Two vaccines that are used to prevent diseases in poultry have found to have combined to produce a new infectious strain of the virus that they were designed to protect against.
Weak Viruses Used as Vaccines
Infectious laryngotracheitis is a respiratory disease in poultry that can kill as many as 1 in 5 infected birds. To combat this disease, farmers in Australia have been using what are called live-attenuated vaccines. This means that the vaccines are a weak form of the virus which cannot cause infections but can still be recognized by the chicken’s immune system so that the chicken is protected from future infections.
In 2006, a new European vaccine which contained a different strain of the virus was introduced into the country. A year later, a new, more infectious, strain of the virus became dominant in the Australian poultry industry. Scientists at the University of Melbourne have sequenced these new viral strains and found that they have been formed by a combination of the European and Australian strains used in the two vaccines.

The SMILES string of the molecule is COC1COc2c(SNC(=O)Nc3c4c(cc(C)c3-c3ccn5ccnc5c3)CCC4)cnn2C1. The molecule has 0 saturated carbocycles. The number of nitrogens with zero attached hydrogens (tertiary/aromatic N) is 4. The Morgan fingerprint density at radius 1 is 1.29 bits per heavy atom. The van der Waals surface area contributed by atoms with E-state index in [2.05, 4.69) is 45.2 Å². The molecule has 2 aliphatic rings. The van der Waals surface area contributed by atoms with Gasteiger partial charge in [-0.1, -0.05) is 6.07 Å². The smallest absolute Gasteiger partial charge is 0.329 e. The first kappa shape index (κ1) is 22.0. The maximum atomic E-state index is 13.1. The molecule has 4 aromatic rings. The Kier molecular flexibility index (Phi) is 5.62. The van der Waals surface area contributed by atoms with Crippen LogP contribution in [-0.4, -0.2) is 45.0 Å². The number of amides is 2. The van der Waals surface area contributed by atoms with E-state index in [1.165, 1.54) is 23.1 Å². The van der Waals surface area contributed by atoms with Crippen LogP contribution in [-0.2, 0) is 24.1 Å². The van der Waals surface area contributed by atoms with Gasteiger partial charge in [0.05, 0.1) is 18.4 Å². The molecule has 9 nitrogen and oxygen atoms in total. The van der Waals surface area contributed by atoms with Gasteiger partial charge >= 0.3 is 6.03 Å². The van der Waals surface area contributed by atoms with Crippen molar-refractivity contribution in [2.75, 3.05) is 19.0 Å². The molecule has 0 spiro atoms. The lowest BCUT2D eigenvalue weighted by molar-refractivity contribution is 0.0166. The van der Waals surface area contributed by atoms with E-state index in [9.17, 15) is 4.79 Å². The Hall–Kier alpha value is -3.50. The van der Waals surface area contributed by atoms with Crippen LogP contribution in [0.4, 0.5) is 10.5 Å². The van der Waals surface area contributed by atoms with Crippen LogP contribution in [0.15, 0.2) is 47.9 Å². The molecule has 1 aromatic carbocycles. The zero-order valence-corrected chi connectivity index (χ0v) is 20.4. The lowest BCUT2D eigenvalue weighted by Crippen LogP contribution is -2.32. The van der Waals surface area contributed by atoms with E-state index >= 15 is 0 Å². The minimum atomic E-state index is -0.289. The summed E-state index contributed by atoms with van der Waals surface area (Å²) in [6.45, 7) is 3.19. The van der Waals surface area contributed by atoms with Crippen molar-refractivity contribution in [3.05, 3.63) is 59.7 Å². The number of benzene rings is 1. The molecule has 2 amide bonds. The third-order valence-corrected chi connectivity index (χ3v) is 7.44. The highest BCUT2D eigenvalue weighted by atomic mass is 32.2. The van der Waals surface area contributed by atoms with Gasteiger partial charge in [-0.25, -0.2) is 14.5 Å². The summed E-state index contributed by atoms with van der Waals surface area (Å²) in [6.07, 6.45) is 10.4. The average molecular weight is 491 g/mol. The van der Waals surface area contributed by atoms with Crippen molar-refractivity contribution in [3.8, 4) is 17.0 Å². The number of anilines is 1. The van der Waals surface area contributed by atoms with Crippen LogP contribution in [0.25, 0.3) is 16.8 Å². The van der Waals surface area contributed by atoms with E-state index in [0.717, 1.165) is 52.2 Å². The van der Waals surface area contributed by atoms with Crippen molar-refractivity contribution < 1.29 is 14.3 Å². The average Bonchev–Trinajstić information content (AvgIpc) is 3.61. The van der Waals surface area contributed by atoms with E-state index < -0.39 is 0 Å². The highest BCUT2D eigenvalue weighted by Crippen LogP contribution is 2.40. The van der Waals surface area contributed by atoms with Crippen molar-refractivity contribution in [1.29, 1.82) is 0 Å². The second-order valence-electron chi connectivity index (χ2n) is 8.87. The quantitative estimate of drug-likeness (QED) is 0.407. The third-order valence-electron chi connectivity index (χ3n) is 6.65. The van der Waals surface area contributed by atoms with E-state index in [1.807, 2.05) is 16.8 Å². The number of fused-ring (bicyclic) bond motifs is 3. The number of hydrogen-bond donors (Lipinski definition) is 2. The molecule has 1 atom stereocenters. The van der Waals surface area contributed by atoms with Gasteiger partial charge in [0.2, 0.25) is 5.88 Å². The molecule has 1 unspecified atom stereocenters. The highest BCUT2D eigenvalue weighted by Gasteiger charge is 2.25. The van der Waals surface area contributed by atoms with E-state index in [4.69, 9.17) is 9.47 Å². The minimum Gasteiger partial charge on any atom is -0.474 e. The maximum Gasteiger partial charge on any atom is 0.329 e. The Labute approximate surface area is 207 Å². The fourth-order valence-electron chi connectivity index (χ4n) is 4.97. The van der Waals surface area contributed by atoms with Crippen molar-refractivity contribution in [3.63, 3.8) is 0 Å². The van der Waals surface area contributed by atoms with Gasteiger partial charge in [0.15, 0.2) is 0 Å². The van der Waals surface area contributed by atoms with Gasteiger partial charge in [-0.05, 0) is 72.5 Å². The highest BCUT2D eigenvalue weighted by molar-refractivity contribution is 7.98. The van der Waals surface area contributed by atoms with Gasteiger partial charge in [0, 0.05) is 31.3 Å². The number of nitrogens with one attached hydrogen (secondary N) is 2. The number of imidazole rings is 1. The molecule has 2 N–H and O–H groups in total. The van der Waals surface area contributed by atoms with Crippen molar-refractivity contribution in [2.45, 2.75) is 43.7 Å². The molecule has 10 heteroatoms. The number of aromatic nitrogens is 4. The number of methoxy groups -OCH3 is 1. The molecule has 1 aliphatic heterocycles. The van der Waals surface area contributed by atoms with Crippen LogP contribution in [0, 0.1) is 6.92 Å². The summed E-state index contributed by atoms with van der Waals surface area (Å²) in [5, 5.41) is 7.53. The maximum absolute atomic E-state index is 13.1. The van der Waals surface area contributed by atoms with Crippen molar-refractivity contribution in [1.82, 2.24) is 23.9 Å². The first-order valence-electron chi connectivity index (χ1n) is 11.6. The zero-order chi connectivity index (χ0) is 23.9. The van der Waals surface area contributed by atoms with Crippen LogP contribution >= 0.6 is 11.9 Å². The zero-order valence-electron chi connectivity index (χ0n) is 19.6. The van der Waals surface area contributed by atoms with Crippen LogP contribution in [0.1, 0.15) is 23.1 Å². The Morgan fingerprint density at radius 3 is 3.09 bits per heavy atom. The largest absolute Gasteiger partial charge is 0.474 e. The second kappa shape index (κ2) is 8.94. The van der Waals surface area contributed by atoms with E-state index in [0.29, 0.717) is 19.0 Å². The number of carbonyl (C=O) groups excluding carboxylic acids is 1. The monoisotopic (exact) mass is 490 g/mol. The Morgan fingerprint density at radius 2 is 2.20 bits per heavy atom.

When Vaccines Become the Enemy
When a virus infects our body, it enters the cells in our body and uses the machinery inside the host cell to produce more copies of itself. In this case, two viral strains must have entered the same cell, leading to a process called DNA recombination between the DNA sequences of the two viruses. Thus, a new strain with a new genome was formed.
“While recombination has been recognised as a potential risk associated with live virus vaccines for many years, the likelihood of it happening in viruses like this in the field has been thought to be so low that it was considered to be very unlikely to lead to significant problems,” said Professor Glenn Browning, who was a part of this research.
The herpesvirus causing the disease is not infectious in humans. However, live herpesvirus vaccines for other diseases are widely used in humans and other species. This science-fiction-like incidence of viral recombination is definitely something that should make scientists and health-care professionals sit up and examine the possible repercussions of a poorly implemented vaccine.